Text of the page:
A closer look at mumps outbreaks in the United States


HOUSTON – The Unites States mumps vaccination program was started in 1967, according to the Centers for Disease Control and Prevention.

Around that time, the CDC said more than 185,000 cases were reported annually, but it said the actual number of cases was likely much higher due to underreporting.

Mumps outbreaks can still occur in highly vaccinated communities, the CDC says.


"A major factor contributing to outbreaks is being in a crowded environment, such as attending the same class, playing on the same sports team, or living in a dormitory with a person who has mumps," the CDC says on its website.

Outbreaks can happen at any time of the year and are more likely in close-contact settings.

Vaccination helps limit the size, duration and spread of mumps outbreaks, the CDC says.

"(Measles, mumps and rubella) vaccine prevents most, but not all, cases of mumps and complications caused by the disease. Two doses of the vaccine are 88 percent (range: 66 percent to 95 percent) effective at protecting against mumps; one dose is 78 percent (range: 49 percent to 92 percent) effective. Studies have shown that the MMR vaccine protects against currently circulating mumps strains," the CDC says.

Since the prevaccination era, mumps cases in the United States have decreased by 99 percent, but in recent years, there has been an increase in mumps cases.

According to the CDC, in 2012, 229 mumps cases were reported and in 2016, 6,366 cases were reported.


It is not mandatory to report mumps cases to the CDC, but many health departments will contact the CDC when they experience a high number of cases.

In 2016 and 2017, a number of outbreaks were reported, mostly on college campuses.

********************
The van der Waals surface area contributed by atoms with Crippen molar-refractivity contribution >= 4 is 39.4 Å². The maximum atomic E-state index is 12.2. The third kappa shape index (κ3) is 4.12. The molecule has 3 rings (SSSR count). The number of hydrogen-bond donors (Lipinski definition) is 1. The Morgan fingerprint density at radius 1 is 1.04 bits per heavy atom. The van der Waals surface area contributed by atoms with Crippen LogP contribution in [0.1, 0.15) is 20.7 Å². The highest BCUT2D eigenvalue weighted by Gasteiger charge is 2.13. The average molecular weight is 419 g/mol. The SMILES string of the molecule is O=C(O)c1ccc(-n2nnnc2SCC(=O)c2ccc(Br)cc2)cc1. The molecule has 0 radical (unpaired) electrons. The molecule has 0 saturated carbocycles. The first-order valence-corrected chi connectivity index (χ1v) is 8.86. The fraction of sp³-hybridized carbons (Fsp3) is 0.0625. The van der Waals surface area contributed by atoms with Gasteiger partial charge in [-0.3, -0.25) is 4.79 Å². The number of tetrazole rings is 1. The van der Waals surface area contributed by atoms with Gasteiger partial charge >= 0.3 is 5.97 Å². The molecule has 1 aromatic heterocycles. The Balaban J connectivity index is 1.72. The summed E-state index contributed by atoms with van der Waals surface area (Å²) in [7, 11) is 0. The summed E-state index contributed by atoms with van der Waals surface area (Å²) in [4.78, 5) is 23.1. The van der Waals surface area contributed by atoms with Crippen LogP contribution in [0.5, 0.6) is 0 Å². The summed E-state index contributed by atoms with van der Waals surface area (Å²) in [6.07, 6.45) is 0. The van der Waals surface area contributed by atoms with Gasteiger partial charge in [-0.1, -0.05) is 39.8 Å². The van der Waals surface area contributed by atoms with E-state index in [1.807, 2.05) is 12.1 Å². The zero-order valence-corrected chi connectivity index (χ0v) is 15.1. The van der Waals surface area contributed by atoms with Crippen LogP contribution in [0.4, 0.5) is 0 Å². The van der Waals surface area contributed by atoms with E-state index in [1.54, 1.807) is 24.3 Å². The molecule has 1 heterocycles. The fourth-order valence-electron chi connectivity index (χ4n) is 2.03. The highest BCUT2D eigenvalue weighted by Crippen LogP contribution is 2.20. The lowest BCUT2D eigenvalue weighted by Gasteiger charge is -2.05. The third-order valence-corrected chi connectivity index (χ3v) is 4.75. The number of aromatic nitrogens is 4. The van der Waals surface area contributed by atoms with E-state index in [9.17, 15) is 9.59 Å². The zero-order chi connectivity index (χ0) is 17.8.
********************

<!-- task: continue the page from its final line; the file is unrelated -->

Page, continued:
Here is a look at some of the past mumps outbreaks, according to the CDC:

  • In 2016-17, a large outbreak in a close-knit community in northwest Arkansas resulted in nearly 3,000 cases.
  • In 2015-16, outbreaks were reported from several university campuses, including a number of smaller outbreaks with limited spread. The two largest outbreaks were from Iowa and Illinois, each involving several hundred university students; both held wide-scale vaccination campaigns.
  • In 2014, several outbreaks affiliated with universities were reported from multiple states, including one community outbreak in Ohio linked to a university that involved over 400 people and an outbreak affecting the National Hockey League.
  • In 2011-13, there were several smaller mumps outbreaks reported on college campuses in California, Virginia and Maryland. However, these all had limited spread, and national case counts for these years were at several hundred cases per year.
  • In 2009-10, two large outbreaks occurred.
  • One multiyear outbreak involved over 3,000 people and mostly affected high school-aged students who were part of a close-knit religious community in New York City and attended schools in which they had very close contact. The outbreak started when an infected student in this religious community returned from the United Kingdom where a large mumps outbreak was occurring.
  • The second outbreak involved about 500 people, mostly school-aged children, in the U.S. territory of Guam.
  • In 2006, the United States experienced a multistate mumps outbreak involving more than 6,500 reported cases. This resurgence predominantly affected college-aged students living in the Midwest, with outbreaks occurring on many different Midwestern college campuses.